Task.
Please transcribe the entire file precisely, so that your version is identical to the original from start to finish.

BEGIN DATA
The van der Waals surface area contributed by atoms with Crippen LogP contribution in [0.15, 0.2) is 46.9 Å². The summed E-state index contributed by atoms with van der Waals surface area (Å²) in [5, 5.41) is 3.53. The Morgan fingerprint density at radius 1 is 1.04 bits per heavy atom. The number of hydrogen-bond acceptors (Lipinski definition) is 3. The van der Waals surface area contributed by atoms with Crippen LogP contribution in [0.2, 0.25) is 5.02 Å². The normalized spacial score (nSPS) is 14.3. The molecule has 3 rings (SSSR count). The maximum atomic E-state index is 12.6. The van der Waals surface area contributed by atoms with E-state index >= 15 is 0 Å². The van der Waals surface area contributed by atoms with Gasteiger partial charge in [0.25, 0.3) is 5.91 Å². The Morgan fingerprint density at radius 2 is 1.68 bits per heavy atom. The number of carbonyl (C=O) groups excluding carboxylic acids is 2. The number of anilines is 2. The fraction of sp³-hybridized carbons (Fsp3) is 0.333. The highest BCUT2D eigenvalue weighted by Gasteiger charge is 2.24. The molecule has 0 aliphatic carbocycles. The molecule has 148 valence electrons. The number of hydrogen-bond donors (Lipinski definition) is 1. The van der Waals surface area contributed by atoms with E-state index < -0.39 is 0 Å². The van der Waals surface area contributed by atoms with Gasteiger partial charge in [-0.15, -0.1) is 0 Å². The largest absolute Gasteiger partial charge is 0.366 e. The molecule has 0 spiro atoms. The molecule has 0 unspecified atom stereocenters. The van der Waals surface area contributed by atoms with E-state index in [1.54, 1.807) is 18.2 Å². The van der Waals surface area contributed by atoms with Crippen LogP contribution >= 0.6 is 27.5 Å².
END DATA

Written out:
The van der Waals surface area contributed by atoms with Crippen LogP contribution in [0.15, 0.2) is 46.9 Å². The summed E-state index contributed by atoms with van der Waals surface area (Å²) in [5, 5.41) is 3.53. The Morgan fingerprint density at radius 1 is 1.04 bits per heavy atom. The number of hydrogen-bond acceptors (Lipinski definition) is 3. The van der Waals surface area contributed by atoms with Crippen LogP contribution in [0.2, 0.25) is 5.02 Å². The normalized spacial score (nSPS) is 14.3. The molecule has 3 rings (SSSR count). The maximum atomic E-state index is 12.6. The van der Waals surface area contributed by atoms with E-state index >= 15 is 0 Å². The van der Waals surface area contributed by atoms with Gasteiger partial charge in [0.25, 0.3) is 5.91 Å². The Morgan fingerprint density at radius 2 is 1.68 bits per heavy atom. The number of carbonyl (C=O) groups excluding carboxylic acids is 2. The number of anilines is 2. The fraction of sp³-hybridized carbons (Fsp3) is 0.333. The highest BCUT2D eigenvalue weighted by Gasteiger charge is 2.24. The molecule has 0 aliphatic carbocycles. The molecule has 148 valence electrons. The number of hydrogen-bond donors (Lipinski definition) is 1. The van der Waals surface area contributed by atoms with E-state index < -0.39 is 0 Å². The van der Waals surface area contributed by atoms with Gasteiger partial charge in [-0.15, -0.1) is 0 Å². The largest absolute Gasteiger partial charge is 0.366 e. The molecule has 0 spiro atoms. The molecule has 0 unspecified atom stereocenters. The van der Waals surface area contributed by atoms with E-state index in [1.54, 1.807) is 18.2 Å². The van der Waals surface area contributed by atoms with Crippen LogP contribution >= 0.6 is 27.5 Å².